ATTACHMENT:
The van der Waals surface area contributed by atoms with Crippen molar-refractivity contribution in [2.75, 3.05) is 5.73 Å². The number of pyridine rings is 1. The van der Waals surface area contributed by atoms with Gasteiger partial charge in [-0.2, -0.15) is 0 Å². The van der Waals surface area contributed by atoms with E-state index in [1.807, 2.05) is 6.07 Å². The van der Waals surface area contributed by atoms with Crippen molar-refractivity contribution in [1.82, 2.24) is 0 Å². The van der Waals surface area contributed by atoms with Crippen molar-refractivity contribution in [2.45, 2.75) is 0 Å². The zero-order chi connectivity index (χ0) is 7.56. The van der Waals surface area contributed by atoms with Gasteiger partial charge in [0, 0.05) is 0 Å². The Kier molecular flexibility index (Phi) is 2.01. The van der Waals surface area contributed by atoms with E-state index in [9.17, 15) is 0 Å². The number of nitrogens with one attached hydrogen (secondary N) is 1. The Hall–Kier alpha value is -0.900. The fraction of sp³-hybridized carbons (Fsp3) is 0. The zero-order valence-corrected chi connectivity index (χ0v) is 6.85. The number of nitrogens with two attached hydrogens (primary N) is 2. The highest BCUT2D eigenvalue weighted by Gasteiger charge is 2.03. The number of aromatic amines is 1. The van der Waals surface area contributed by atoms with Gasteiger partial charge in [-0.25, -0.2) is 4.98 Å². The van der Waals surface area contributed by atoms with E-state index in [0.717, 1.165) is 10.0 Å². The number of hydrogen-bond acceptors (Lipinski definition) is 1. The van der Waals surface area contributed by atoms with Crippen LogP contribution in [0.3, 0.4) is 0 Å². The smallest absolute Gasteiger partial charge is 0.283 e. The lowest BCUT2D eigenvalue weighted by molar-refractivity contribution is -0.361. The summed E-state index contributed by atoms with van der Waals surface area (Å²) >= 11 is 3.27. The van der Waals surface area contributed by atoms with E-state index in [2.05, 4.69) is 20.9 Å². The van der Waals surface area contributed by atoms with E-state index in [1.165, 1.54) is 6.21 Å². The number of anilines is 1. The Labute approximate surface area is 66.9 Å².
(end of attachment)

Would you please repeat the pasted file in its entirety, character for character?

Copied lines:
The van der Waals surface area contributed by atoms with Crippen molar-refractivity contribution in [2.75, 3.05) is 5.73 Å². The number of pyridine rings is 1. The van der Waals surface area contributed by atoms with Gasteiger partial charge in [-0.2, -0.15) is 0 Å². The van der Waals surface area contributed by atoms with E-state index in [1.807, 2.05) is 6.07 Å². The van der Waals surface area contributed by atoms with Crippen molar-refractivity contribution in [1.82, 2.24) is 0 Å². The van der Waals surface area contributed by atoms with Crippen molar-refractivity contribution in [2.45, 2.75) is 0 Å². The zero-order chi connectivity index (χ0) is 7.56. The van der Waals surface area contributed by atoms with Gasteiger partial charge in [0, 0.05) is 0 Å². The Kier molecular flexibility index (Phi) is 2.01. The van der Waals surface area contributed by atoms with E-state index in [9.17, 15) is 0 Å². The number of nitrogens with one attached hydrogen (secondary N) is 1. The Hall–Kier alpha value is -0.900. The fraction of sp³-hybridized carbons (Fsp3) is 0. The zero-order valence-corrected chi connectivity index (χ0v) is 6.85. The number of nitrogens with two attached hydrogens (primary N) is 2. The highest BCUT2D eigenvalue weighted by Gasteiger charge is 2.03. The number of aromatic amines is 1. The van der Waals surface area contributed by atoms with Gasteiger partial charge in [-0.25, -0.2) is 4.98 Å². The van der Waals surface area contributed by atoms with E-state index in [0.717, 1.165) is 10.0 Å². The number of hydrogen-bond acceptors (Lipinski definition) is 1. The van der Waals surface area contributed by atoms with Crippen LogP contribution in [0.3, 0.4) is 0 Å². The smallest absolute Gasteiger partial charge is 0.283 e. The lowest BCUT2D eigenvalue weighted by molar-refractivity contribution is -0.361. The summed E-state index contributed by atoms with van der Waals surface area (Å²) >= 11 is 3.27. The van der Waals surface area contributed by atoms with E-state index in [2.05, 4.69) is 20.9 Å². The van der Waals surface area contributed by atoms with E-state index in [1.165, 1.54) is 6.21 Å². The number of anilines is 1. The Labute approximate surface area is 66.9 Å².